Yoga philosophy teaches that the body’s life-force energy—its prana—comes from air, water, and food. Eating pure, yogic foods increases our prana and nourishes body, mind, and spirit. The Bhagavad Gita, one of the most influential Hindu texts, includes a holistic philosophy of nutrition based on the nature of food’s vibrational energy, which falls into three gunas, or categories of nature.
• Immunity Soup
• Stuffed Turban Squash
• Yogi Tea
• Baked Stuffed Apples
Sattvic foods are pure and life-giving, and they promote health, vitality, strength, serenity, and relaxation. These include fresh fruit and juices, vegetables and herbs, whole grains, nuts, and seeds and should be organically grown, unprocessed, and additive and preservative free.
Rajasic foods are overstimulating and promote excess energy, agitation, discontentment, and disease. These include meat, fish, spices, and eggs and are spicy, sour, salty, pungent, bitter, overly hot, and dry.
Tamasic foods are stale, old, spoiled, impure, rotten, overly processed, additive and preservative filled, and addictive. These include old, shriveled fruits and vegetables, and processed, packaged, preserved, and deep-fried foods. They dull your mind and promote overeating, addiction, inactivity, laziness, and lethargy.
The yogic diet is based on the yoga principles of purity (sattva), nonviolence (ahimsa), and balanced living. It consists of foods with sattvic qualities, which promote the body’s life force. Fresh organic fruits and vegetables are believed to possess the highest vibration and life force of all foods. Rajasic and tamasic foods are limited or eliminated whenever possible, as their low vibration or life force and inherent toxins reduce the vitality of the person eating them.
Your food choices should support your unique individuality, including your health, lifestyle, and age. They should come from a conscious, self-reflective look at how your eating habits affect your body, mind, and spirit. By eating consciously, you become aware of how your choices affect you right after the meal or even the next day. If you’ve ever suffered from indigestion or a hangover, you know what I mean.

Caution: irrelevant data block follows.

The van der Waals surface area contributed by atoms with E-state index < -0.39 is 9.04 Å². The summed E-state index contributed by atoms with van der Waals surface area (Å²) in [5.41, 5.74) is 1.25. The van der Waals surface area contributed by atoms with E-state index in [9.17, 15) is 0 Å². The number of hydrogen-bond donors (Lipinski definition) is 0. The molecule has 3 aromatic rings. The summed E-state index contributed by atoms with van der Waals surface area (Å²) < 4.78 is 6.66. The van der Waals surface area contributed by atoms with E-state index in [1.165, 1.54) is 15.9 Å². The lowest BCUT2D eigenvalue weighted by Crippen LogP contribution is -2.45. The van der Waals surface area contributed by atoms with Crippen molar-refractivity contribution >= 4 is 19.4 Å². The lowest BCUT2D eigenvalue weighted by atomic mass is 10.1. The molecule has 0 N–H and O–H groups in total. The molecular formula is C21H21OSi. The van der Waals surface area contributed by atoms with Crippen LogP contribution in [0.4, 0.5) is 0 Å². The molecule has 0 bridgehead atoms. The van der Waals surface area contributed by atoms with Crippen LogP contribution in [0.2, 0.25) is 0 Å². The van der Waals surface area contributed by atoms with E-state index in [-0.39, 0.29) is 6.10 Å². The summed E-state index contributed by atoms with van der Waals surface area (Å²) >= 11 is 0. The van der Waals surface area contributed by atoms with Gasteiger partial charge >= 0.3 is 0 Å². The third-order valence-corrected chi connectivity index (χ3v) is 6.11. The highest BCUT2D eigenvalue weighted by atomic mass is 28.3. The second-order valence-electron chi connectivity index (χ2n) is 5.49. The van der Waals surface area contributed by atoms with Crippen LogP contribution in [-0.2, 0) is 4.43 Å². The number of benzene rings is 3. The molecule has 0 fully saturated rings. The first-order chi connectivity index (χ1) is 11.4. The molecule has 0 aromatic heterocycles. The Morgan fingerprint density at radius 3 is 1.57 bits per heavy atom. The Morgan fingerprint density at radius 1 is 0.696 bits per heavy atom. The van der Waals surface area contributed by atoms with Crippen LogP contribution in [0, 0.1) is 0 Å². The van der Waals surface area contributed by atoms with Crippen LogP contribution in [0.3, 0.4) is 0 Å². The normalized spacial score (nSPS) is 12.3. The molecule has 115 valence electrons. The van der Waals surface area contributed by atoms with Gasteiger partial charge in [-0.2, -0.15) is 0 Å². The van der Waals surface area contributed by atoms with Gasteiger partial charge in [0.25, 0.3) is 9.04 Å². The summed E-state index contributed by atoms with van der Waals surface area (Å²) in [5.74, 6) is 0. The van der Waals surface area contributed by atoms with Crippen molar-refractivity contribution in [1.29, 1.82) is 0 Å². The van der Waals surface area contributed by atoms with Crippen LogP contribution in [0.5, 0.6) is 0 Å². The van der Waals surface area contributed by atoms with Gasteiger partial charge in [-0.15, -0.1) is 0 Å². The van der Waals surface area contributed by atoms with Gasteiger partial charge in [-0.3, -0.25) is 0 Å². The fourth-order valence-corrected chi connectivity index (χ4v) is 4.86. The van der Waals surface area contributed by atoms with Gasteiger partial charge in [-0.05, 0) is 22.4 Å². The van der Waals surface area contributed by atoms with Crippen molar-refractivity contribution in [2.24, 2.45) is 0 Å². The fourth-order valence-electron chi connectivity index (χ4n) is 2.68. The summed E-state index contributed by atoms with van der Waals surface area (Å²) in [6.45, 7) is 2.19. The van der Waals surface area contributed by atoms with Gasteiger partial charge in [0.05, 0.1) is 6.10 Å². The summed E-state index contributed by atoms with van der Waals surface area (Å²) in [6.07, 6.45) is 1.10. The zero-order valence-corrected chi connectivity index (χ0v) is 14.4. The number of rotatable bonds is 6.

Just as you bring mindfulness to your yoga practice, you can be mindful at mealtime. Yoga philosophy and all of the world’s healthiest diets recommend a conscious eating practice for optimal health. Mediterranean cultures traditionally regard meals as experiences to be savored and a life pleasure meant to be enjoyed. Asian cultures consider eating an aesthetic experience and reverentially enjoy beautifully prepared and presented foods that nourish the senses—to see, smell, touch, taste, and observe any sounds—while slowly eating the meal.
The Slow Food movement is reviving and sharing the benefits of conscious eating and the enjoyment of wholesome foods. Slow Food USA, part of the international Slow Food movement, is dedicated to supporting local farmers, the production of regional foods, and small producers. The movement promotes a slower lifestyle that cultivates time for conscious food preparation and eating, and opposes the fast life exemplified by corporatized foods and degradation of farmland.
Eat Here Now
How can you incorporate mealtime mindfulness into your own life? Try the following essential components of a conscious-eating practice.
1. Schedule time for meals. Allocate at least twenty minutes each for meals and/or enough time to truly experience the food you eat. Avoid overeating.
2. Eliminate distractions during meals. Eat slowly in a calm, quiet environment without a blaring television, loud music, or your computer as an accompaniment. The experience of the meal should be the focus of your attention and entertainment.
3. Enjoy conscious eating. Practice a state of awareness while you eat. Savor the appearance, smell, and taste of your food, so you can be truly satisfied. Chew each bite twenty times, which will help digestion and keep your attention in the moment. Enjoy the rasa, or “juice” of the food, through our senses.
4. Practice snacking awareness. Avoid mindless snacking, eating while you’re talking, and snacking just because food is present.
5. Use tasteful presentation. Small portions beautifully arranged on an attractive plate nourish the senses and encourage you to savor each bite.
6. Practice cooking meditation. Feed your soul by incorporating mindfulness as you cook. Allow cooking to express your love and be the ultimate gift to others, as the food we eat literally becomes a part of us physically, mentally, and spiritually, in our cells, skin, bones, and thoughts.
7. Count your blessings. Before your meal, experience a moment of thankfulness for having food.